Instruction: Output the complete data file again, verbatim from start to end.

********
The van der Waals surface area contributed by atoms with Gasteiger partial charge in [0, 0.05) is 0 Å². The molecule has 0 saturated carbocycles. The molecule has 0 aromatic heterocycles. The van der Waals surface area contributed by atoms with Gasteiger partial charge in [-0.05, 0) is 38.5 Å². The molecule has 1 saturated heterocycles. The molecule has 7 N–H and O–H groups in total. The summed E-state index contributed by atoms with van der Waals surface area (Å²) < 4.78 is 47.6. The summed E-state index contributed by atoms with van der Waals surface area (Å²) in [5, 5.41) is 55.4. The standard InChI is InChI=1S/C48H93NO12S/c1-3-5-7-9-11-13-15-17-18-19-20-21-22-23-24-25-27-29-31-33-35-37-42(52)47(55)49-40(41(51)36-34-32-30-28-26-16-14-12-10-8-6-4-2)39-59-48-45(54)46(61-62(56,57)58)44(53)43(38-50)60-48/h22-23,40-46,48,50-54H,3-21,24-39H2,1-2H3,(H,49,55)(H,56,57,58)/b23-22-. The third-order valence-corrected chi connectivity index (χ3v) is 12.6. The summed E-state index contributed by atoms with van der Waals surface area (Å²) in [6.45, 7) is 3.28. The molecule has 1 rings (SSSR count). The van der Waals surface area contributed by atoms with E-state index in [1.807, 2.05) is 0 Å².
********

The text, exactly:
The van der Waals surface area contributed by atoms with Gasteiger partial charge in [0, 0.05) is 0 Å². The molecule has 0 saturated carbocycles. The molecule has 0 aromatic heterocycles. The van der Waals surface area contributed by atoms with Gasteiger partial charge in [-0.05, 0) is 38.5 Å². The molecule has 1 saturated heterocycles. The molecule has 7 N–H and O–H groups in total. The summed E-state index contributed by atoms with van der Waals surface area (Å²) < 4.78 is 47.6. The summed E-state index contributed by atoms with van der Waals surface area (Å²) in [5, 5.41) is 55.4. The standard InChI is InChI=1S/C48H93NO12S/c1-3-5-7-9-11-13-15-17-18-19-20-21-22-23-24-25-27-29-31-33-35-37-42(52)47(55)49-40(41(51)36-34-32-30-28-26-16-14-12-10-8-6-4-2)39-59-48-45(54)46(61-62(56,57)58)44(53)43(38-50)60-48/h22-23,40-46,48,50-54H,3-21,24-39H2,1-2H3,(H,49,55)(H,56,57,58)/b23-22-. The third-order valence-corrected chi connectivity index (χ3v) is 12.6. The summed E-state index contributed by atoms with van der Waals surface area (Å²) in [6.45, 7) is 3.28. The molecule has 1 rings (SSSR count). The van der Waals surface area contributed by atoms with E-state index in [1.807, 2.05) is 0 Å².